Magic in the Air
If your world doesn’t have some sort of magic in it, it wouldn’t be fantasy, even if it’s subtle and almost invisible. Calling a work ‘fantasy’ means that something unexplainable is different from how things happen in our real world, regardless of whether your setting is a completely made-up world, an alternate reality, the historical past, or the speculated future.
The presence of magic affects the tone of your story, and the atmosphere of the world you’ve created (even if that creation is just tweaking our own world a bit). How you want your world and story to feel, and the emotions you want to convey to the reader are vital parts of creating your magic system.
- Whether you have one type of magic in your fantasy world or several, take a few minutes and write down in one sentence how each type of magic would appear to an outside observer.
- Figure out 2-3 obvious ways each type of magic influences the world through its existence, and then what would happen if that magic suddenly ceased to exist.
- Why is the use of magic desirable or detrimental? Is it affected by the magic user, or by the type of magic? What other actions or influences might change someone’s experience with the use of magic?
View 2019 A-Z Participant list here.
Rebekah Loper began creating epic worlds and stories as a child and never stopped. She is the author of The A-Zs of Worldbuilding series, and has a fantasy novella published in Beatitudes and Woes: A Speculative Fiction Anthology.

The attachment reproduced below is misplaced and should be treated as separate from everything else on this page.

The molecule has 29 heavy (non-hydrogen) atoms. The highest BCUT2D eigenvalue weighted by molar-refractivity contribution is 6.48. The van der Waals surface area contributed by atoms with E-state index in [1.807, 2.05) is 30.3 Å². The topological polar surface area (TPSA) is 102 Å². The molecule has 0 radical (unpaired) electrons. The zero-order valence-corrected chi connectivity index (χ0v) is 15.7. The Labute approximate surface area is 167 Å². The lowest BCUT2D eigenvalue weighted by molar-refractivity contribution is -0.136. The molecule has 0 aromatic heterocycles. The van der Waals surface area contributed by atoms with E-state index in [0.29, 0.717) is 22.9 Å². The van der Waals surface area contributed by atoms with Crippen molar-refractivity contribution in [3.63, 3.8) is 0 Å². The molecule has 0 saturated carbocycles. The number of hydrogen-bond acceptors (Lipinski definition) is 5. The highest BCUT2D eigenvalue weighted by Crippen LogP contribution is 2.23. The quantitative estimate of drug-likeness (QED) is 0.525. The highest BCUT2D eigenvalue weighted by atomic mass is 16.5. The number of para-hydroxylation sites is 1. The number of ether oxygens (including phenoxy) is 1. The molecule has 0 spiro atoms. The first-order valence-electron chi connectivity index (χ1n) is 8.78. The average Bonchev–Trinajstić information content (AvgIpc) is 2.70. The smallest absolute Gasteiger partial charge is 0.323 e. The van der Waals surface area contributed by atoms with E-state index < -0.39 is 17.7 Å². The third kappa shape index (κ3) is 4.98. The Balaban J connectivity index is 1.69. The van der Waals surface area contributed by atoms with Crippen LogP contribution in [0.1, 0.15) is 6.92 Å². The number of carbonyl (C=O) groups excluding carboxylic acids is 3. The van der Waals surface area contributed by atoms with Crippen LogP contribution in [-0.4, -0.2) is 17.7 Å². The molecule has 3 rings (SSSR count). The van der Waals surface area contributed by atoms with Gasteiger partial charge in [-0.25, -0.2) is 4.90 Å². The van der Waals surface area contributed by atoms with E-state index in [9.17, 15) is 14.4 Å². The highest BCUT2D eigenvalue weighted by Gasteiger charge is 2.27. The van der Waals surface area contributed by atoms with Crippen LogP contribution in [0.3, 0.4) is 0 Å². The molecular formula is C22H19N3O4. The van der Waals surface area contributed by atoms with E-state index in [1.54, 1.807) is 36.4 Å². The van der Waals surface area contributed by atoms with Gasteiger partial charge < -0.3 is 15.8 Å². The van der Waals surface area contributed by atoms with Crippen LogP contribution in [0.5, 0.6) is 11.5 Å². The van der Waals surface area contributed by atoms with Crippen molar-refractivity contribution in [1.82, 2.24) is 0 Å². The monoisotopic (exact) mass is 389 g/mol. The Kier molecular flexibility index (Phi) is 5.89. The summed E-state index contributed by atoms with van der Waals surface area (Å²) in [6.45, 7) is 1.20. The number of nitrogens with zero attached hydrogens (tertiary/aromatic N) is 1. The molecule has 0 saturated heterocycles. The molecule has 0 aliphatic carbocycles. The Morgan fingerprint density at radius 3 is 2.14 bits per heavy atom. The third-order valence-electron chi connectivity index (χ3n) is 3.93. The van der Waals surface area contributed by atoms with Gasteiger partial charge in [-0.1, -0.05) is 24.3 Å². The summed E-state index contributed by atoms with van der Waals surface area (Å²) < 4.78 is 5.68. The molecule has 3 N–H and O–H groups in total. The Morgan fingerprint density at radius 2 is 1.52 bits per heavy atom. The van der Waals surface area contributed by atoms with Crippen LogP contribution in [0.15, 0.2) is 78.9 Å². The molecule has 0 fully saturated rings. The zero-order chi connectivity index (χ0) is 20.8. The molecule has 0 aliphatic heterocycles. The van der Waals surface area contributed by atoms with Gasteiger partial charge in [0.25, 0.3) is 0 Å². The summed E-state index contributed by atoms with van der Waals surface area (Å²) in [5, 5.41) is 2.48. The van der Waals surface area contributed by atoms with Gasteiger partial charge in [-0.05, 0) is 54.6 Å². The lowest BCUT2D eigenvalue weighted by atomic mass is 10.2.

She lives in Tulsa, OK with her husband, dog, two formerly feral cats, a small flock of feathered dragons (…ok, ok, they’re chickens), and an extensive tea collection. When she is not writing, she can be found battling the elements in an effort to create a productive, permaculture urban homestead.
okay, seems the last one I posted on was last years, glad to be in the right place, nicely done. Looking forward to the rest.
Haha, no problem! Glad everything will be helpful for you!
I dabbled in writing fantasy a few years ago. I found that the more magic I added to the story, the more fantastical it seemed. When I focused more on the events and less on the magic, it really lost something.
There’s definitely a balance that has to be found, and sometimes it completely depends on the story itself.
This is a tricky one, actually. I’ve often been said in my fantasy stories there’s too little magic to be considered fantasy. But because there is magic anyway, they can’t be considered historicals.
The woo of labelling…
Maybe paranormal vs fantasy would fit better for your work? It still falls under the ‘speculative’ umbrella, but isn’t quite as in-your-face with the aspects of magic. Or maybe even historical fantasy, where ‘fantasy’ is the sub-genre.
I have indeed started calling it historical fantasy… which is surprisingly quite a new definition. I don’t recall having ever heard of it earlier than a couple of years ago.
Very good exercises! I also agree that the way magic is constructed and presented will affect the atmosphere of the book a lot.
Thank you, I’m glad you found the exercises helpful!
Oh man, I am looking forward to the rest of your challenge! I’m not an established writer but I love reading, especially fantasy stuff. Good luck, I’m excited!
Sorry, I don’t have a handy link as I’m on my ipad tonight doing some visits. But you can copy and paste this into your browser:
Thanks, Duncan! I hope you enjoy the series! I’ll make sure to stop by your blog today.
I like the exercises you include. I hope to win your world building e-book. World building is something I need to get better at. Happy A to Z! Asking for Help to Avoid Burnout
Thanks, good luck to you as well, both with the giveaway and your A-Z challenge!